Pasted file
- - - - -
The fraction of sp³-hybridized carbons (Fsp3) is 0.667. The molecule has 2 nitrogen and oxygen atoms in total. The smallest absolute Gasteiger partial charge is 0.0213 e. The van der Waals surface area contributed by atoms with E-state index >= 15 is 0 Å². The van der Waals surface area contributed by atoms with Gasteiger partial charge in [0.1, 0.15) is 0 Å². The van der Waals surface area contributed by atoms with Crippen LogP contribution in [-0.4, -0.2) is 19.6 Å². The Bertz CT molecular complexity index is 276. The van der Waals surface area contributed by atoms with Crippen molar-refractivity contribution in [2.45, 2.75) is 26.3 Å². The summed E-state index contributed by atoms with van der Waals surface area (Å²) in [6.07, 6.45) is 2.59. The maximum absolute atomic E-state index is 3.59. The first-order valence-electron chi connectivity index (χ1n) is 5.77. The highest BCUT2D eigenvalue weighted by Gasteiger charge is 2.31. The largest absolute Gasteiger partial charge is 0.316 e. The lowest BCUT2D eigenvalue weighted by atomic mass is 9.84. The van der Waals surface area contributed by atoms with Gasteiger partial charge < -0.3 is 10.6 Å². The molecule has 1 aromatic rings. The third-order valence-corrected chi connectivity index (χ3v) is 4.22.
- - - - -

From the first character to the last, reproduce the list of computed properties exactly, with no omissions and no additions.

The fraction of sp³-hybridized carbons (Fsp3) is 0.667. The molecule has 2 nitrogen and oxygen atoms in total. The smallest absolute Gasteiger partial charge is 0.0213 e. The van der Waals surface area contributed by atoms with E-state index >= 15 is 0 Å². The van der Waals surface area contributed by atoms with Gasteiger partial charge in [0.1, 0.15) is 0 Å². The van der Waals surface area contributed by atoms with Crippen LogP contribution in [-0.4, -0.2) is 19.6 Å². The Bertz CT molecular complexity index is 276. The van der Waals surface area contributed by atoms with Crippen molar-refractivity contribution in [2.45, 2.75) is 26.3 Å². The summed E-state index contributed by atoms with van der Waals surface area (Å²) in [6.07, 6.45) is 2.59. The maximum absolute atomic E-state index is 3.59. The first-order valence-electron chi connectivity index (χ1n) is 5.77. The highest BCUT2D eigenvalue weighted by Gasteiger charge is 2.31. The largest absolute Gasteiger partial charge is 0.316 e. The lowest BCUT2D eigenvalue weighted by atomic mass is 9.84. The van der Waals surface area contributed by atoms with Gasteiger partial charge < -0.3 is 10.6 Å². The molecule has 1 aromatic rings. The third-order valence-corrected chi connectivity index (χ3v) is 4.22.